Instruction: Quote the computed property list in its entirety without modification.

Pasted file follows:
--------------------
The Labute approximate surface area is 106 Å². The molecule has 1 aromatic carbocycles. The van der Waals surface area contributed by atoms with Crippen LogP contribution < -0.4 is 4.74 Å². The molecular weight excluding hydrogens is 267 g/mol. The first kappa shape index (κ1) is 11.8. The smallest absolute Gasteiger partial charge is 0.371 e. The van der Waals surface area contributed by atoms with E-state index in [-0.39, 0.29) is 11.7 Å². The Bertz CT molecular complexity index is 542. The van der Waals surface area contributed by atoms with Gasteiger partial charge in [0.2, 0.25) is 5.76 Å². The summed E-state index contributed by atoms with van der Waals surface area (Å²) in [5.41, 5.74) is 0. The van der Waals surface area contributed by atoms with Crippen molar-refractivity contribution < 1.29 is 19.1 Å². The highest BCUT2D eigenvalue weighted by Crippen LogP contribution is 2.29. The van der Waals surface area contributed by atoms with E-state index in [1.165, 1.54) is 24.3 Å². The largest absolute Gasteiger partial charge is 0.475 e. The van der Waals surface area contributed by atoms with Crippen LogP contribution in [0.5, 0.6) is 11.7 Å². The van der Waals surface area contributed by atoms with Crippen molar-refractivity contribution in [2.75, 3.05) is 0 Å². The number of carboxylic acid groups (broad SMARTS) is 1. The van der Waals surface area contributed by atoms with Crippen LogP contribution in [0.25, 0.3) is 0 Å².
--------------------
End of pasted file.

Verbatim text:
The Labute approximate surface area is 106 Å². The molecule has 1 aromatic carbocycles. The van der Waals surface area contributed by atoms with Crippen LogP contribution < -0.4 is 4.74 Å². The molecular weight excluding hydrogens is 267 g/mol. The first kappa shape index (κ1) is 11.8. The smallest absolute Gasteiger partial charge is 0.371 e. The van der Waals surface area contributed by atoms with E-state index in [-0.39, 0.29) is 11.7 Å². The Bertz CT molecular complexity index is 542. The van der Waals surface area contributed by atoms with Gasteiger partial charge in [0.2, 0.25) is 5.76 Å². The summed E-state index contributed by atoms with van der Waals surface area (Å²) in [5.41, 5.74) is 0. The van der Waals surface area contributed by atoms with Crippen molar-refractivity contribution < 1.29 is 19.1 Å². The highest BCUT2D eigenvalue weighted by Crippen LogP contribution is 2.29. The van der Waals surface area contributed by atoms with E-state index in [1.165, 1.54) is 24.3 Å². The largest absolute Gasteiger partial charge is 0.475 e. The van der Waals surface area contributed by atoms with Crippen LogP contribution in [0.5, 0.6) is 11.7 Å². The van der Waals surface area contributed by atoms with Crippen molar-refractivity contribution in [2.75, 3.05) is 0 Å². The number of carboxylic acid groups (broad SMARTS) is 1. The van der Waals surface area contributed by atoms with Crippen LogP contribution in [0.25, 0.3) is 0 Å².